Bernie Sanders continues to use mainstream media to his advantage
Bernie Sanders appeared on ABC's ThisWeek. He has started using the mainstream media strategically to get his message out. He uses his airtime to correct the false narrative even as the host tries to codify it in the American psyche. The following exchange is probative.
Martha Raddatz: What do you say to critics who say the country needs a president from outside Washington and not a career politician?
Bernie Sanders: Well, what I say is if you study my record, I'm not exactly a career politician. Martha, during my tenure in the Congress, I have taken on virtually every powerful special interest from Wall Street to the insurance companies to the pharmaceutical industry to the military-industrial complex. What my campaign is about is standing up to the billionaire class today, and making certain that we do not continue to see the decline of the American middle class, where people are working longer hours for lower wages and almost all new income and wealth is going to the top 1 percent. That is the issue that I find that the American people are most concerned about, the decline of the middle class, massive income and wealth inequality, and a corrupt campaign finance system.
Martha Raddatz: Well, let me take you back to 1990 on election night. This is what you said. "We need a mass movement of tens of millions of people prepared to say that we want national health care, that we want the millionaires and multi-national corporations who are not paying their fair share, to pay their fair share." That sounds an awful lot like Bernie Sanders 2015, but you haven’t really been able to create that mass movement. How can we imagine that you’ll do it now?
Bernie Sanders: Well, Martha, we’re doing pretty well. You know, I started this campaign at 3 percent in the polls. There were some polls that had me out recently at 39 percent. Come to my meetings. They’re huge all over the United States of America. And what we are seeing is mass dissatisfaction on the part of the middle class. We’re seeing people who are really upset that they can’t afford to send their kids to college. They can’t afford childcare. The rich are getting richer; almost everybody else is getting poorer. And what people are saying is, you know, it’s absurd. That with massive income...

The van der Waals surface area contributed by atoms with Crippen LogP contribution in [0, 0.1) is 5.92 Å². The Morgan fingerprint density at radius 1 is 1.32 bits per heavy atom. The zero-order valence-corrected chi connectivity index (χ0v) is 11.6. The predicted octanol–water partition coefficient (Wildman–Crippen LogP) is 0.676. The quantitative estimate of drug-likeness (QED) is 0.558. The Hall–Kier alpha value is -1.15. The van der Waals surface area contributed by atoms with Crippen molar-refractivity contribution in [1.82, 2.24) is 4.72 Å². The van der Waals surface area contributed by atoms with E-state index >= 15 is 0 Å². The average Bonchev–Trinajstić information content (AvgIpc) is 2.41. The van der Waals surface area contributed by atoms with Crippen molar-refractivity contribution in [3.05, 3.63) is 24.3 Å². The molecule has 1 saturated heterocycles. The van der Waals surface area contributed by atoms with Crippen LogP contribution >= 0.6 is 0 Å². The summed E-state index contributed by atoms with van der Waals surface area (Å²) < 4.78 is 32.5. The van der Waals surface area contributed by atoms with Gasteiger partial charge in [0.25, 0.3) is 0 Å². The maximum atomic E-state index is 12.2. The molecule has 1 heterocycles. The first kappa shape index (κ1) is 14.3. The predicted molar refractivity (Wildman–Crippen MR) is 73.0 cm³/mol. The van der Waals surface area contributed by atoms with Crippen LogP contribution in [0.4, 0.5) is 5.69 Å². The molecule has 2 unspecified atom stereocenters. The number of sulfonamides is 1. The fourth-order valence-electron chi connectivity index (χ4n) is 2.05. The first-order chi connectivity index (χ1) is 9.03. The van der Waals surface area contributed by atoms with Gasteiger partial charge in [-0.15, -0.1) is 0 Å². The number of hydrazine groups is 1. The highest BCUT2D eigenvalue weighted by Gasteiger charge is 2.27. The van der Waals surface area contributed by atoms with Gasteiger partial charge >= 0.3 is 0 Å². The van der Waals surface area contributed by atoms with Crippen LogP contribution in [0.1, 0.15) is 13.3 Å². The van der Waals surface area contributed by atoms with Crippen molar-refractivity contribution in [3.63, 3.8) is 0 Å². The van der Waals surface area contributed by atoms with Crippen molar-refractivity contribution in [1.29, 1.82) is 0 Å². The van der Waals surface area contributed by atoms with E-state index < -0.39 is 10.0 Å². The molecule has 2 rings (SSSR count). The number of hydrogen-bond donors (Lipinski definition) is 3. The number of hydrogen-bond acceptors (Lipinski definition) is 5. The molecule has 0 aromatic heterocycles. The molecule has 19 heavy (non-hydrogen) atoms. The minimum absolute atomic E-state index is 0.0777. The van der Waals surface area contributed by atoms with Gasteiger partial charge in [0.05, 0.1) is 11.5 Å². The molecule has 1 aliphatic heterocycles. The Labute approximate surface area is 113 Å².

Martha Raddatz: Let me turn to Iowa.
Bernie Sanders: ...and wealth inequality...
Martha Raddatz: Let me turn to Iowa, Senator Sanders. This is what you recently said at a campaign stop.
Bernie Sanders (VIDEO CLIP): Let me tell you a secret, don’t tell anybody. I don’t want to get Secretary Clinton nervous. I think we’re going to win here in Iowa.
Martha Raddatz: I don’t know how nervous Secretary Clinton is about that. She has consistently led in the polls in Iowa through the latter part of 2015. What can you possibly do to try to stop that momentum in just four weeks?
Bernie Sanders: Martha, should have been with us in our last trips to Iowa. The turnouts that we’re seeing in big towns and in small towns are extraordinary. The enthusiasm is very, very strong. I think that people are tired of establishment politics and establishment economics. And they are also tired of a corrupt campaign finance system in super PACs that allows billionaires to purchase elections. That’s not what the American people want. And one of the manifestations of that is the kind of incredible fundraising that we have been doing in terms of small, individual donations. We have 2.5 million small, individual contribution-style campaign. That is more than any campaign in the history of the United States of America, and I think that speaks to the enthusiasm and support that we’re getting at the grassroots.
Sanders has proven to be an effective user of the medium even as they have mostly taken him for granted. For those who believe Bernie Sanders does not stand a chance, check out the Clinton vs Obama polls at this time in 2008.